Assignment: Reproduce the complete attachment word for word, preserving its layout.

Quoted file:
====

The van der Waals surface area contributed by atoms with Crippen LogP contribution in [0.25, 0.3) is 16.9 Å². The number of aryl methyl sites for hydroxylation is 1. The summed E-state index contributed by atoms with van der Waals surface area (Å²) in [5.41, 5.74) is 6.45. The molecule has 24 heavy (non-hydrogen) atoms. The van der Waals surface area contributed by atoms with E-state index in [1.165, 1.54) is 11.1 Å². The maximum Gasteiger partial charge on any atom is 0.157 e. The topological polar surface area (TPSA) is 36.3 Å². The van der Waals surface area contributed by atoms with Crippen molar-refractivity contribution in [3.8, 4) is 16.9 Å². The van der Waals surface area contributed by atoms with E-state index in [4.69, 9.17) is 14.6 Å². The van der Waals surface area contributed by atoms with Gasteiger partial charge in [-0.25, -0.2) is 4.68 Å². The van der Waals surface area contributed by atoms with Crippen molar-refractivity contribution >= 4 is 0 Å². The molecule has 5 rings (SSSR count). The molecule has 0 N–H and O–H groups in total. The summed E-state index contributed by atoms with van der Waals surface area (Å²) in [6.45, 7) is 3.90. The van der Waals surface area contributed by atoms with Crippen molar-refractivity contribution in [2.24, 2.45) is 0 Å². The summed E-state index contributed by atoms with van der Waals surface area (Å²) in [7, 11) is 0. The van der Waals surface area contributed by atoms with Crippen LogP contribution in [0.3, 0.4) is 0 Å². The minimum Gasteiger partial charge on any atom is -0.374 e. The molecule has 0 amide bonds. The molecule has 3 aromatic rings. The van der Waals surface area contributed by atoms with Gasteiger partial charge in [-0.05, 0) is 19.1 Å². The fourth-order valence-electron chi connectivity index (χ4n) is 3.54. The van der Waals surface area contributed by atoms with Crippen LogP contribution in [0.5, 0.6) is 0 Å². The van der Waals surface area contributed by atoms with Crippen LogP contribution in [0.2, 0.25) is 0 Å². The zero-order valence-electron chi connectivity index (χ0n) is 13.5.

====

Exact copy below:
The van der Waals surface area contributed by atoms with Crippen LogP contribution in [0.25, 0.3) is 16.9 Å². The number of aryl methyl sites for hydroxylation is 1. The summed E-state index contributed by atoms with van der Waals surface area (Å²) in [5.41, 5.74) is 6.45. The molecule has 24 heavy (non-hydrogen) atoms. The van der Waals surface area contributed by atoms with E-state index in [1.165, 1.54) is 11.1 Å². The maximum Gasteiger partial charge on any atom is 0.157 e. The topological polar surface area (TPSA) is 36.3 Å². The van der Waals surface area contributed by atoms with Crippen molar-refractivity contribution in [3.8, 4) is 16.9 Å². The van der Waals surface area contributed by atoms with E-state index in [4.69, 9.17) is 14.6 Å². The van der Waals surface area contributed by atoms with Gasteiger partial charge in [-0.25, -0.2) is 4.68 Å². The van der Waals surface area contributed by atoms with Crippen molar-refractivity contribution >= 4 is 0 Å². The molecule has 5 rings (SSSR count). The molecule has 0 N–H and O–H groups in total. The summed E-state index contributed by atoms with van der Waals surface area (Å²) in [6.45, 7) is 3.90. The van der Waals surface area contributed by atoms with Crippen molar-refractivity contribution in [2.24, 2.45) is 0 Å². The summed E-state index contributed by atoms with van der Waals surface area (Å²) in [7, 11) is 0. The van der Waals surface area contributed by atoms with Crippen LogP contribution in [0.3, 0.4) is 0 Å². The minimum Gasteiger partial charge on any atom is -0.374 e. The molecule has 0 amide bonds. The molecule has 3 aromatic rings. The van der Waals surface area contributed by atoms with Gasteiger partial charge in [-0.05, 0) is 19.1 Å². The fourth-order valence-electron chi connectivity index (χ4n) is 3.54. The van der Waals surface area contributed by atoms with Crippen LogP contribution in [0.5, 0.6) is 0 Å². The van der Waals surface area contributed by atoms with Crippen LogP contribution in [0.2, 0.25) is 0 Å². The zero-order valence-electron chi connectivity index (χ0n) is 13.5.